POLL: More than half of Norfolk's waste is still being burnt four years after the King's Lynn incinerator was scrapped, but do you care?
Contracts to ship waste out of Norfolk to be burnt could be extended under plans to be discussed tomorrow.
More than four years have passed since plans to build a waste incinerator on the edge of Lynn were dropped.
But a new report has revealed nearly 200,000 tonnes of rubbish were sent to be processed in similar facilities elsewhere last year - a figure described as a “scandal” by one councillor.
However, officials claim that efforts to find longer-term solutions are being thwarted for now by the uncertainty surrounding Brexit.
Members of Norfolk County Council’s environment, development and transport committee are being urged to approve a 12 month extension to the authority’s waste processing contracts, to take them to 2021, at a meeting tomorrow morning.
The current arrangements allow for up to 165,000 tonnes of residual waste, which cannot be recycled, to be turned into a fuel locally before being shipped to mainland Europe to be incinerated. A further 50,000 tonnes is processed at an incinerator in Suffolk.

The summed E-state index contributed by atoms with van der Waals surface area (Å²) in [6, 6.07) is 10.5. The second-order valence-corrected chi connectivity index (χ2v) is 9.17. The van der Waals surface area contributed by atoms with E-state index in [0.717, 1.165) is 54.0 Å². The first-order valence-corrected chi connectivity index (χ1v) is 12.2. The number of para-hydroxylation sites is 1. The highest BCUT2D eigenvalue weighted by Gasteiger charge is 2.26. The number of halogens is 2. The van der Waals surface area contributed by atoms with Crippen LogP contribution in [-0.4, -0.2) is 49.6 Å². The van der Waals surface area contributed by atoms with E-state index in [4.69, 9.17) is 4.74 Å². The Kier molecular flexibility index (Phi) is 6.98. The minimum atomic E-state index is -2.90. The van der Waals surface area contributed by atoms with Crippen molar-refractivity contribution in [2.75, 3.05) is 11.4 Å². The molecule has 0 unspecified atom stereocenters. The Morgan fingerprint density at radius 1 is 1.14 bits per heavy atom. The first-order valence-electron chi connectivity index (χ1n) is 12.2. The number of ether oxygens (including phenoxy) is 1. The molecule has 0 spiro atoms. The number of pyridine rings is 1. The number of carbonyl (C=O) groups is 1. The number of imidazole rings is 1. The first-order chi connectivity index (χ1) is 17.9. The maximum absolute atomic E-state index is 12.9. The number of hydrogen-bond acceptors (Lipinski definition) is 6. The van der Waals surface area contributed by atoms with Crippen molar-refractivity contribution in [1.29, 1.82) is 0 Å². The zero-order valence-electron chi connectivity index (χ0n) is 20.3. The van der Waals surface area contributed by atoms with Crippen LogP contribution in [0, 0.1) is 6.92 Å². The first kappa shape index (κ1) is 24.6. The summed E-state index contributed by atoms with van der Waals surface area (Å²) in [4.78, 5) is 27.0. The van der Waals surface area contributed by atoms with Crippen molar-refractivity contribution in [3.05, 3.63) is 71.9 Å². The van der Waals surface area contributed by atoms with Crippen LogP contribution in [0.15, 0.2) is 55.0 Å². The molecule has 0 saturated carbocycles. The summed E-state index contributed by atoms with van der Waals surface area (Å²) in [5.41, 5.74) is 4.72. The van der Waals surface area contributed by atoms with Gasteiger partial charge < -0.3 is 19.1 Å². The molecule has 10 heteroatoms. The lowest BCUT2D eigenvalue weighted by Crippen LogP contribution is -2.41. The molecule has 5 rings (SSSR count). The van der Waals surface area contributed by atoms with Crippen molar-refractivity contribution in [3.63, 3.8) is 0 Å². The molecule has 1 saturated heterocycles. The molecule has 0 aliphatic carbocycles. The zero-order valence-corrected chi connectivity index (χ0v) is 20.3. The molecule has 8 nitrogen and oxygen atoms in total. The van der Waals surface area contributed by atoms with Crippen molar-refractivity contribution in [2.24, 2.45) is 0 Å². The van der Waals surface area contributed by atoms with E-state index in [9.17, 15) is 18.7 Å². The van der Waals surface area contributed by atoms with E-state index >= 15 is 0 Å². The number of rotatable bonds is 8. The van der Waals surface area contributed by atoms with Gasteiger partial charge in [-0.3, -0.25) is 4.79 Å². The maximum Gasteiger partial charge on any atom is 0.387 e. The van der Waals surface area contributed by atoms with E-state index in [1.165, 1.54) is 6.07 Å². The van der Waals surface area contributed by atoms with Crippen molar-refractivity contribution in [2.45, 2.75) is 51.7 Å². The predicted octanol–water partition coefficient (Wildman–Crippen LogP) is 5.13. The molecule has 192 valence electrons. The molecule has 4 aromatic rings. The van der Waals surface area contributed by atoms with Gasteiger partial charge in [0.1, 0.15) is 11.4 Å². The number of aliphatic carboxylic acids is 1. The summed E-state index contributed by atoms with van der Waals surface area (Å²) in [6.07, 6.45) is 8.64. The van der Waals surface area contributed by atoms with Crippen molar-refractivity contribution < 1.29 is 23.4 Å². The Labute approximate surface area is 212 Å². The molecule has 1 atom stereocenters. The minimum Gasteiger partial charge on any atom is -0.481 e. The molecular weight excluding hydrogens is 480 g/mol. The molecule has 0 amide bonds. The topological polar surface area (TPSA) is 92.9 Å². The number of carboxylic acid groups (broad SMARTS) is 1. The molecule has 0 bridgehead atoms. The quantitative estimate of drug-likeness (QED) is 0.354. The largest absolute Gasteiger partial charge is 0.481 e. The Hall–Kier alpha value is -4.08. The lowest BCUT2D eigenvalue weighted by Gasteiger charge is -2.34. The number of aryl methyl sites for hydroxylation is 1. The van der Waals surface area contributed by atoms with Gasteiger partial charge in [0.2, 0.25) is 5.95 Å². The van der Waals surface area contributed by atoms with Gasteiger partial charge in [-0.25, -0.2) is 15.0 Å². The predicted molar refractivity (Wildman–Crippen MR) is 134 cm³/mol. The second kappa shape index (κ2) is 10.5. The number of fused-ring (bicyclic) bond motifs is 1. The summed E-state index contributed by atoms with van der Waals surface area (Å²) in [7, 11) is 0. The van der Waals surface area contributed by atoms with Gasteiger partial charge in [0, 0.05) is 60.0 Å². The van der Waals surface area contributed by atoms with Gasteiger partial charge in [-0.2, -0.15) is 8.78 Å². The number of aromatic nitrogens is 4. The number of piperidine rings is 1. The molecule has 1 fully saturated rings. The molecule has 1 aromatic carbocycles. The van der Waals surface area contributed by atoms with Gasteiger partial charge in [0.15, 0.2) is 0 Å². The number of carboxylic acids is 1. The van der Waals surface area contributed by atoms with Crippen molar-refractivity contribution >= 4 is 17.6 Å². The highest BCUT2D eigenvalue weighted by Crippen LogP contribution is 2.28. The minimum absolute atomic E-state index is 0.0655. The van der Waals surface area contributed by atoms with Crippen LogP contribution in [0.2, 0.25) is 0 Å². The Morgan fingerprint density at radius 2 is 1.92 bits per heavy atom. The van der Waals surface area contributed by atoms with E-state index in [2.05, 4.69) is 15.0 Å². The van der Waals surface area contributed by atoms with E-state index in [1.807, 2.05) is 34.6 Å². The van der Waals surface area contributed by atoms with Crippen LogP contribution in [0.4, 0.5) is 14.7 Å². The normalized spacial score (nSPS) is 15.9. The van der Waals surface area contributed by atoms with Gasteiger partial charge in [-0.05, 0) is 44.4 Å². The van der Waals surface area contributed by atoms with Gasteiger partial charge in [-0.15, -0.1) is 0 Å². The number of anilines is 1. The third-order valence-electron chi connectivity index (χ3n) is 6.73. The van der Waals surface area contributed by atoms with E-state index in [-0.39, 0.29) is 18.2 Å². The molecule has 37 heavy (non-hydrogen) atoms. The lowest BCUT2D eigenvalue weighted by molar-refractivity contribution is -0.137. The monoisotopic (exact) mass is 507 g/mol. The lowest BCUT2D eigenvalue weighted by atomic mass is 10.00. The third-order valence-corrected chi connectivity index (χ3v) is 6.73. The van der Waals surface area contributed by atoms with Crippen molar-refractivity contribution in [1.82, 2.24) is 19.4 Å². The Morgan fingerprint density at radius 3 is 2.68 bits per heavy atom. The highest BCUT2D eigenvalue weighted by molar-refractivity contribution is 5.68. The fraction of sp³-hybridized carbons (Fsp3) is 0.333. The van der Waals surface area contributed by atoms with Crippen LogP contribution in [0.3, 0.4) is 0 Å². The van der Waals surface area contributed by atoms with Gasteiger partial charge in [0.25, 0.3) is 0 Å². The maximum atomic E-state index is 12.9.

The report said that in 2017-18, 199,281 tonnes of waste was sent to incineration processes.
The authority says the process, which it described as “energy recovery”, accounted for just over half of all the household rubbish collected in the county, while 46 per cent of it is recycled. Around 1.5 per cent was sent to landfill.
But councillor Alexandra Kemp, whose Clenchwarton and Lynn South division includes the Saddlebow site where an incinerator was previously proposed for, says the figures showed current arrangements weren’t working.
She said: “It is a scandal that nearly all Norfolk’s residual waste is still being incinerated.
“There needs to be some action now. The Waste Partnership has failed and we need a Waste Advisory Group back at County Hall.”
But a council spokesman said: “The longer term approach will be established later in 2019 after updated national policy on recycling and waste is published and the outcome of Brexit is clear.”